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Full-text available
It is widely recognized that the release of nutrients by herbivores via their waste products strongly impacts nutrient availability for autotrophs. The ratios of nitrogen (N) and phosphorus (P) recycled through herbivore release (i.e., waste N:P) are mainly determined by the stoichiometric composition of the herbivore’s food (food N:P) and its body...
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The ecological impact of rapid environmental change will depend on the resistance of key ecosystems processes, which may be promoted by species that exert strong control over local environmental conditions. Recent theoretical work suggests that macrodetritivores increase the resistance of African savanna ecosystems to changing climatic conditions,...
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Full-text available
Savanna grasslands are characterized by high spatial heterogeneity in vegetation structure, aboveground biomass and nutritional quality, with high quality short-grass grazing lawns forming mosaics with patches of tall bunch grasses of lower quality. This heterogeneity can arise because of local differences in consumption, because of differences in...
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Full-text available
How is woody vegetation patchiness affected by rainfall, fire and large herbivore biomass? Can we predict woody patchiness and cover over large-scale environmental gradients? We quantified variation in local patchiness as the lacunarity of woody cover on satellite-derived images. Using Random Forest regression we analysed how both average woody cov...
Article
Nutrient availability in terrestrial ecosystems has been found to vary along regional climatic and soil gradients and drive variation in plant community composition and vegetation structure. However, more local biotic feedbacks also affect nutrient availability, but their importance in determining vegetation structure relative to regional drivers i...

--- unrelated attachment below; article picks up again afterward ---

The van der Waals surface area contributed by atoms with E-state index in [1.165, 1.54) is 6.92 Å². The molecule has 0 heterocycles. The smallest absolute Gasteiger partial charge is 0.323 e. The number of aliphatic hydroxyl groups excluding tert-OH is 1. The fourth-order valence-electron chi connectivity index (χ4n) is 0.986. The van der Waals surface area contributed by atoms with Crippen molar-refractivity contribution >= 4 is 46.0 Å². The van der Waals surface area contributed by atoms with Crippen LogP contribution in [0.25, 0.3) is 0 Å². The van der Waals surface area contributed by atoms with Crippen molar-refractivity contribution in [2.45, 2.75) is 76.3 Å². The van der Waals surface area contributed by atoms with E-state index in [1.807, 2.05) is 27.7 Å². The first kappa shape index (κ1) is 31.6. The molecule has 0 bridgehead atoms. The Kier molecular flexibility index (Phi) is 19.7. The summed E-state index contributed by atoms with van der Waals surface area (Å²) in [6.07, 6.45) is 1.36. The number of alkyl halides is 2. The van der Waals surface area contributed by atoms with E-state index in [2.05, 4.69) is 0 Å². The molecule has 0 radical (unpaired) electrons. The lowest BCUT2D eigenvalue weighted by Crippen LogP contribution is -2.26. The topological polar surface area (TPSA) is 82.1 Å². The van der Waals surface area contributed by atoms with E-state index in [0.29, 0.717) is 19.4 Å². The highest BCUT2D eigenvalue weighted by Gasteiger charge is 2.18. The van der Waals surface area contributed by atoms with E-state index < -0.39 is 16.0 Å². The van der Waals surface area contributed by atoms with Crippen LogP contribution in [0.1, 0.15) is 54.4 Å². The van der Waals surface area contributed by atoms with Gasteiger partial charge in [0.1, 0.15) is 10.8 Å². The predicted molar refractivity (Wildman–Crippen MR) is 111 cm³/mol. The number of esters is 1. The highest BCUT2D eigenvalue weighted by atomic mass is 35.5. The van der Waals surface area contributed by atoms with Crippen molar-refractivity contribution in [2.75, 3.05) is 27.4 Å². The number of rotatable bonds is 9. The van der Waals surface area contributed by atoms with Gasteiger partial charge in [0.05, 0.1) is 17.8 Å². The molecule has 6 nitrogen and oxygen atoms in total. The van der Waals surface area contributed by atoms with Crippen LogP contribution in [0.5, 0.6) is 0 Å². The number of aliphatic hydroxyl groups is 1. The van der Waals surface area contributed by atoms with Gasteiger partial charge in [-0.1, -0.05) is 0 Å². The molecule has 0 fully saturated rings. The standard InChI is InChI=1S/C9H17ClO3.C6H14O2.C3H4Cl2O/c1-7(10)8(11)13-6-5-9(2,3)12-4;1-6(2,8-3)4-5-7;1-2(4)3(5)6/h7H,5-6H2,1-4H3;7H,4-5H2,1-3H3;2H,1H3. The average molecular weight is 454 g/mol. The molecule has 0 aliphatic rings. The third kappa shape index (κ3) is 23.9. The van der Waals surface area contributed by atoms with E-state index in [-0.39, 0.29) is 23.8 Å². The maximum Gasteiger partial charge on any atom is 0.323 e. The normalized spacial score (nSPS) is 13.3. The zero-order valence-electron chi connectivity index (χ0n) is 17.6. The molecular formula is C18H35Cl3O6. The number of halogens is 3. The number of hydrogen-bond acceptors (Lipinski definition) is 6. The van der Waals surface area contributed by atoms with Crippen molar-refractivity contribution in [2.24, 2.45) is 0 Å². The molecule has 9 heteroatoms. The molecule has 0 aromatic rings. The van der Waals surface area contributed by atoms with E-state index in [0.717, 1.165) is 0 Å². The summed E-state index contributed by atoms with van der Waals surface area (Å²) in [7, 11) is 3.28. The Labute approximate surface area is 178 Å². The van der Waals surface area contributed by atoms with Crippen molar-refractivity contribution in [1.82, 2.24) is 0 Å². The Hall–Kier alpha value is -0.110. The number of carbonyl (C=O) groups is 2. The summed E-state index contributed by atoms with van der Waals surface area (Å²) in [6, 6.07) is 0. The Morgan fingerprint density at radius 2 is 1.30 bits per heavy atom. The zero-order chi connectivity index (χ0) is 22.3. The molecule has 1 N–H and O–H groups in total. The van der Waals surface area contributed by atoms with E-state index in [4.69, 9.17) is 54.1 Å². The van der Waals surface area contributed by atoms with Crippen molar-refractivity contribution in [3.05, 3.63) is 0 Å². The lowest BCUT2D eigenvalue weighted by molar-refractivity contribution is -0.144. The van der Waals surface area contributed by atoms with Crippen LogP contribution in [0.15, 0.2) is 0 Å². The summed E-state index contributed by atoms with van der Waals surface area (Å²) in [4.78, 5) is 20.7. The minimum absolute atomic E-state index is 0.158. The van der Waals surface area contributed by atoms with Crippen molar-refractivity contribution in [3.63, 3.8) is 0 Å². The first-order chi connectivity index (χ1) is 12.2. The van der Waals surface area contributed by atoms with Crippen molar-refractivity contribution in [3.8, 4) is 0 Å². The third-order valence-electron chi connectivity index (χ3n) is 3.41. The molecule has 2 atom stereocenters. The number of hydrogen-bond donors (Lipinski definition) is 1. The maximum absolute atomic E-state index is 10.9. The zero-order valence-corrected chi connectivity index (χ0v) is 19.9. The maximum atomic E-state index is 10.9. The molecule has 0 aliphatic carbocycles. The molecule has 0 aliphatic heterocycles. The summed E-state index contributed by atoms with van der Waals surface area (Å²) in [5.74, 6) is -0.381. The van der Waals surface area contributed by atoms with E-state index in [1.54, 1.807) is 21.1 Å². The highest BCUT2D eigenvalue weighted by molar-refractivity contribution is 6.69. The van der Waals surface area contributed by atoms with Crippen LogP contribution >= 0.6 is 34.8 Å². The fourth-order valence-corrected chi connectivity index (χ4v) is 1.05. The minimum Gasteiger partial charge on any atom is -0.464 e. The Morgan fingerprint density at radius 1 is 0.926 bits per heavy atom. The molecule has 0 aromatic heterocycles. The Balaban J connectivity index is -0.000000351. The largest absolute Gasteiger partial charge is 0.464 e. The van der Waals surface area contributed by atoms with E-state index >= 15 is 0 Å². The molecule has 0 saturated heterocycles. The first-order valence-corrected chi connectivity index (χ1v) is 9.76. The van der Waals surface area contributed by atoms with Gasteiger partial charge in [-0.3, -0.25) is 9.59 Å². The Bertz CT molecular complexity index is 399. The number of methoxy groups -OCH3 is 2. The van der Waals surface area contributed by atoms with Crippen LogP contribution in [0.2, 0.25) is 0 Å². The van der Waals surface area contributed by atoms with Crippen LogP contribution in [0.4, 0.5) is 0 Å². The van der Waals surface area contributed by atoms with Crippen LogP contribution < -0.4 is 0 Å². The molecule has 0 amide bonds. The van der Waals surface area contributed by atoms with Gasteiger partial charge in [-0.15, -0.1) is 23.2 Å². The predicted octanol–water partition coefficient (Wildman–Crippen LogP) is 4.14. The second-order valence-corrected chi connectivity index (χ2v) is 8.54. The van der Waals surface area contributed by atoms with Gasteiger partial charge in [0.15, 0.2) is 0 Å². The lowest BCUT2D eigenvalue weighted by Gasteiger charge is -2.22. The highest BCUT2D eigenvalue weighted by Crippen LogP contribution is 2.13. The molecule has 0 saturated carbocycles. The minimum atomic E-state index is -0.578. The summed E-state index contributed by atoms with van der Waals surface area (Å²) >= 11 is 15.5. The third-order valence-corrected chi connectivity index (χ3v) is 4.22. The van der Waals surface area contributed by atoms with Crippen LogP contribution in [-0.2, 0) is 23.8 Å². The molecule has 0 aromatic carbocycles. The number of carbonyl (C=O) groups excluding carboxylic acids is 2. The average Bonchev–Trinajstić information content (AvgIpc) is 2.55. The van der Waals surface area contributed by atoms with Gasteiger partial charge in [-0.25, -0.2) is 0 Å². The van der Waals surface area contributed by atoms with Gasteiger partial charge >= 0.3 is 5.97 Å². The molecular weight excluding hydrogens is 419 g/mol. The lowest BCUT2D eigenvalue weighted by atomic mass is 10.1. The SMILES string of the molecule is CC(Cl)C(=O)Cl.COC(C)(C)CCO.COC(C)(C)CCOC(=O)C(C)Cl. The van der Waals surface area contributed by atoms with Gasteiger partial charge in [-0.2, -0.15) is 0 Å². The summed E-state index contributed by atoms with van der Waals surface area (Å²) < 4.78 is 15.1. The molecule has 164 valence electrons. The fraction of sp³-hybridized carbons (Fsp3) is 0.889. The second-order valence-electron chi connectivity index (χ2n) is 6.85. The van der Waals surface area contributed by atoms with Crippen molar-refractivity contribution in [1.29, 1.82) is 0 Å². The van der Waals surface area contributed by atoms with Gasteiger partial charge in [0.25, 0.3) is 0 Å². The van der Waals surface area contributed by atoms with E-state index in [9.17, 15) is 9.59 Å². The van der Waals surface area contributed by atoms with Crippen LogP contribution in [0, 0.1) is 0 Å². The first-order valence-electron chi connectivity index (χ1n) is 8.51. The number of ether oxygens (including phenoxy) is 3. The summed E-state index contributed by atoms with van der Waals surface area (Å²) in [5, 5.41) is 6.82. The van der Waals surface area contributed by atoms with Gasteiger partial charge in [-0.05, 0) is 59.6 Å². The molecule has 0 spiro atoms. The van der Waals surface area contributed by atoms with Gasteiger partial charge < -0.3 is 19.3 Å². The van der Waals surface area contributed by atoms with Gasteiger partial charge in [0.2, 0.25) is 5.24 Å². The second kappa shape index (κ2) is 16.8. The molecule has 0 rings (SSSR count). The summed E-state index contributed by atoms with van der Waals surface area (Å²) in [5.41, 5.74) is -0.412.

Article
1. Large herbivores play a key-role in creating spatial heterogeneity through the formation of grazing lawns. Recent research suggests that the currently accepted nutrient-based theory on the formation of these grazing lawns cannot universally explain their formation in all ecosystems where they are found.2. We developed and investigated an alterna...
Article
Full-text available
The grass layer of African savannas consists of two main vegetation types: grazing lawns, dominated by short, mostly clonally reproducing grasses, and bunch grasslands, dominated by tall bunch grasses. This patchy distribution of vegetation types is mostly created by large herbivores, which selectively feed on the more nutritious lawn grass species...

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Projects

Projects (2)
Project
Quantify how regional gradients in rainfall and soil fertility drive variation in ecosystem organization, with consequences for resilience, tipping points and alternative states, and specific attention for spatial interactions between landscape zones in the Greater Serengeti-Mara Ecosystem.